How do we pick up the pieces after a senseless tragedy? The racist hatred of one man — Dylann Roof — resulted in the shooting death of Pastor and State Senator Rev. Clementa Pinckney and eight members of his church. Neither the historic Emanuel AME Church nor our national community will ever be the same again.
As lead pastor of a church with more than 60 nationalities represented, and as diversity consultant to the National Basketball Association, I cannot turn away from Jesus’ call to love my neighbor as myself. To do so would be contrary to the core message of the gospel. Plus, there’s too much at stake.
With that in mind, here are four things I try to keep in mind during times like this:
1. Justice is medicinal.
Thankfully, within 24 hours of the massacre the alleged shooter, Dylann Roof, was caught. The justice system now stands front and center. The nation — and the African American community in particular — now holds its collective breath because healing springs when justice is meted out.
Justice is the working of God in our fallen society. That is why David sang in Psalm 103:6, “The Lord works righteousness and justice for all the oppressed.”
Dr. Martin Luther King, Jr. said, “Injustice anywhere is a threat to justice everywhere.” When society acts justly toward victims, particularly in the instance of “hate crimes,” it buoys their self-esteem and value. Justice injects medicine into the soul of the oppressed because it says, “You matter. You are valuable. You’re worth fighting for.”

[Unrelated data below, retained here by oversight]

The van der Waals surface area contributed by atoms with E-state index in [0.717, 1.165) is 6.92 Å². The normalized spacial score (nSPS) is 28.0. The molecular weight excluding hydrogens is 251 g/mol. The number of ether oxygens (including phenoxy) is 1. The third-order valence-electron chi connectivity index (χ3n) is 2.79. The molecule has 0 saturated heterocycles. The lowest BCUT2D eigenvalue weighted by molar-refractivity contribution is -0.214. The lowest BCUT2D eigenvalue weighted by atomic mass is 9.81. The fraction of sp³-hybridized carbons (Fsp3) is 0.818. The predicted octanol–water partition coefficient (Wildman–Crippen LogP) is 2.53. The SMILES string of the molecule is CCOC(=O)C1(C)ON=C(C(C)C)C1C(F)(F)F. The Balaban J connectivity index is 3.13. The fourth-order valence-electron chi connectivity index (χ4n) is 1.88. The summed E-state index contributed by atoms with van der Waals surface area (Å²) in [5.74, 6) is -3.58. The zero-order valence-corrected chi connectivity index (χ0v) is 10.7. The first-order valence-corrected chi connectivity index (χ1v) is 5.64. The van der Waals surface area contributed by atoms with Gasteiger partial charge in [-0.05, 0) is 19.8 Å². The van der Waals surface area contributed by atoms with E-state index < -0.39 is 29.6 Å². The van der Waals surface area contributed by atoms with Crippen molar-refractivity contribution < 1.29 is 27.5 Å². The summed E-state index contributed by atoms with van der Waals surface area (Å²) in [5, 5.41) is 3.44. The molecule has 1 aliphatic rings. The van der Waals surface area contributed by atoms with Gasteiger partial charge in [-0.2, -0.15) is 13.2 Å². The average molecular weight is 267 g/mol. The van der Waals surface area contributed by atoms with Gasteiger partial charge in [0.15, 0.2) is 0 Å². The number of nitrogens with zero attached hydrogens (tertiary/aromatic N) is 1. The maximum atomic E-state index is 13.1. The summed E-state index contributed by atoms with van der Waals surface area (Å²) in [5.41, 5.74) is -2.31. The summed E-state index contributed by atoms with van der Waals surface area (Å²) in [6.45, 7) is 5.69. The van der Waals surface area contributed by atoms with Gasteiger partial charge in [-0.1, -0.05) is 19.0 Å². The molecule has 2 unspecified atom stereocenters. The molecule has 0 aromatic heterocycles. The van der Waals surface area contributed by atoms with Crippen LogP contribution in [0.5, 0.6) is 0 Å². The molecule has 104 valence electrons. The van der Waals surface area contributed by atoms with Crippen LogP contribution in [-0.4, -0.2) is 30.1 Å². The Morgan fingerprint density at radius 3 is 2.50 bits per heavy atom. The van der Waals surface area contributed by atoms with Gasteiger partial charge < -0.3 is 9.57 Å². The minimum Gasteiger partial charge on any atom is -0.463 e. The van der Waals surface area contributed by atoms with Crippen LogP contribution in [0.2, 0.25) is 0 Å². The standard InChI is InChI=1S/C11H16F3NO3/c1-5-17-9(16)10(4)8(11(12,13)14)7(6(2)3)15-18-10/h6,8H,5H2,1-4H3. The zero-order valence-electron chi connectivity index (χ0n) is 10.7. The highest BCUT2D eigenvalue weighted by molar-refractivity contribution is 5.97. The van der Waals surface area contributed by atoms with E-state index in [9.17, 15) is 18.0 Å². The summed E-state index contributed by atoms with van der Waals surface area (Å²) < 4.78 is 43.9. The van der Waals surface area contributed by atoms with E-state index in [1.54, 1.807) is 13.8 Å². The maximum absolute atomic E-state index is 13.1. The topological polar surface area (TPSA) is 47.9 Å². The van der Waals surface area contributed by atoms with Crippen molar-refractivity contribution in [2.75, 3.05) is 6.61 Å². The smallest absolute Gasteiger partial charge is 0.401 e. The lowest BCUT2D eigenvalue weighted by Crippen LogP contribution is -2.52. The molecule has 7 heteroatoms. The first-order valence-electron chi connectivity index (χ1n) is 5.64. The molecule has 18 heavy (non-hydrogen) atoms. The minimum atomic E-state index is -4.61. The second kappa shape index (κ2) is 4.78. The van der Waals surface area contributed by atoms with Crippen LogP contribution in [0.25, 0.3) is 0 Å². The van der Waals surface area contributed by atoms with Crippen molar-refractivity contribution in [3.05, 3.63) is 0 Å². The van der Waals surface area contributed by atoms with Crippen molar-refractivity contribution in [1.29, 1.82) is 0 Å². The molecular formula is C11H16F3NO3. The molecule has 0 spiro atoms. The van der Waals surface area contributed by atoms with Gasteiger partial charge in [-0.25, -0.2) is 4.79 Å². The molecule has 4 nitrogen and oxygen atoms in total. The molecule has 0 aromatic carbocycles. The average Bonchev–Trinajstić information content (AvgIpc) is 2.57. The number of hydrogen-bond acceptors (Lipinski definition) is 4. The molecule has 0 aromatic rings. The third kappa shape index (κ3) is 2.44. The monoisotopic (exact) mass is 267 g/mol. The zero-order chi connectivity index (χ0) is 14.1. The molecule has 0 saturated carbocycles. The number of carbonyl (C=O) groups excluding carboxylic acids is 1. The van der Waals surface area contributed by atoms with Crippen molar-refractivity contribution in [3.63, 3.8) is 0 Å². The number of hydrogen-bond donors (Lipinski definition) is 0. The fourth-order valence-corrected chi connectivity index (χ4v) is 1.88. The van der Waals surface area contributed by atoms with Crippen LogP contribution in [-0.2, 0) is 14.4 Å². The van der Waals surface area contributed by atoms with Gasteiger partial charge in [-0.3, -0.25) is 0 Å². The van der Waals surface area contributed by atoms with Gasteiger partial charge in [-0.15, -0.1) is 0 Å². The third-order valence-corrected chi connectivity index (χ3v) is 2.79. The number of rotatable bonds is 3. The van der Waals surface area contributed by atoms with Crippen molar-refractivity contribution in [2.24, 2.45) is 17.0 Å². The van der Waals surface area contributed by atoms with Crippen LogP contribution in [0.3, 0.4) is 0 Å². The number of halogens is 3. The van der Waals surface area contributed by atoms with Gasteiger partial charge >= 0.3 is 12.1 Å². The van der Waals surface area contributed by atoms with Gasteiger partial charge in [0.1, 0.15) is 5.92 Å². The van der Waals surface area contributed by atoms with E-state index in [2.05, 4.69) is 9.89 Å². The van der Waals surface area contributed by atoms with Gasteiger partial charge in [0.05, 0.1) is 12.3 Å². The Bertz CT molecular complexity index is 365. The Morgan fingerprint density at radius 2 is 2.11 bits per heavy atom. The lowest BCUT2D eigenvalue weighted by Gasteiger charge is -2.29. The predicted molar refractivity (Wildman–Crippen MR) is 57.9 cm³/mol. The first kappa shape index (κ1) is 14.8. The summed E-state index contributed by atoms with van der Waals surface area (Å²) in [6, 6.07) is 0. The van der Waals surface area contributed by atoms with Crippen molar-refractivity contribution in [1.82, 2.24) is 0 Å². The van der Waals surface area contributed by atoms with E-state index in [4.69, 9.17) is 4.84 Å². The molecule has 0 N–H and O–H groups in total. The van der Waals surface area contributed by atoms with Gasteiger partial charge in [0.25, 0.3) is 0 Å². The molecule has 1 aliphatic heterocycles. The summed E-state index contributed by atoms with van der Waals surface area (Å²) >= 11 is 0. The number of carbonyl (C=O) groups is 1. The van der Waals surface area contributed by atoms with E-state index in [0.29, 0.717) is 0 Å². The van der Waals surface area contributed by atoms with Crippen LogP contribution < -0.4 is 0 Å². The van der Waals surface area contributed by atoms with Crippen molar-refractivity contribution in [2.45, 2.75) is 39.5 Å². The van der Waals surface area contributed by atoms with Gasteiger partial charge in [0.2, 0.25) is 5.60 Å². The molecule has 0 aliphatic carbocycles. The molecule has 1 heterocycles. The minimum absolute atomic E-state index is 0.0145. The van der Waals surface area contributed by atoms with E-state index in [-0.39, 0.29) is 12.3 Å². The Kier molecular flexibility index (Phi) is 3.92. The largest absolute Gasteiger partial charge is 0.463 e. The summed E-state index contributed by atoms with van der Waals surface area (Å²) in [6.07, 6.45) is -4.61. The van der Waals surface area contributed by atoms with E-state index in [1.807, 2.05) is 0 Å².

Without justice the oppressed languish in pain and despair, which over time morphs into anger, hatred, and deep-seated prejudice.
2. Prejudice is a cancer.
In his book The Nature of Prejudice, renowned Harvard sociologist Gordon Allport defines prejudice as “prejudgment with emotions.” Someone who is prejudiced actually harbors deep-seated negative emotions that are inseparable from his prejudgment. If left untreated, like cancer it can spread to the point of violent rage — as was the case with Roof’s actions.
Allport identified the mushrooming effect of prejudice as moving like this: (1) talking about it with friends, (2) avoiding a certain group, (3) excluding all members of the group from social privileges, employment opportunity, residential housing, and so on, (4) physically attacking members of the group, and (5) exterminating the group (massacres, lynching, ethnic cleansings).
Imagine what our world would look like if we applied our faith to this biblical promise: “Where sin increased, grace [God’s empowering presence] increased all the more” (Romans 5:20). Our love toward members of other races would graduate like this: (1) from merely talking about making cross-race connections with our same-race friends; (2) to including all groups into our circle of friends; (3) to including all members of other groups in social privileges, employment opportunity, and residential housing; (4) to demonstrating tangible acts of love to members of other groups; and finally, (5) to practicing social justice, ensuring equity and equal rights, and protecting ethnic survivability in order to build up groups who’ve experienced large-scale ethnic abuses.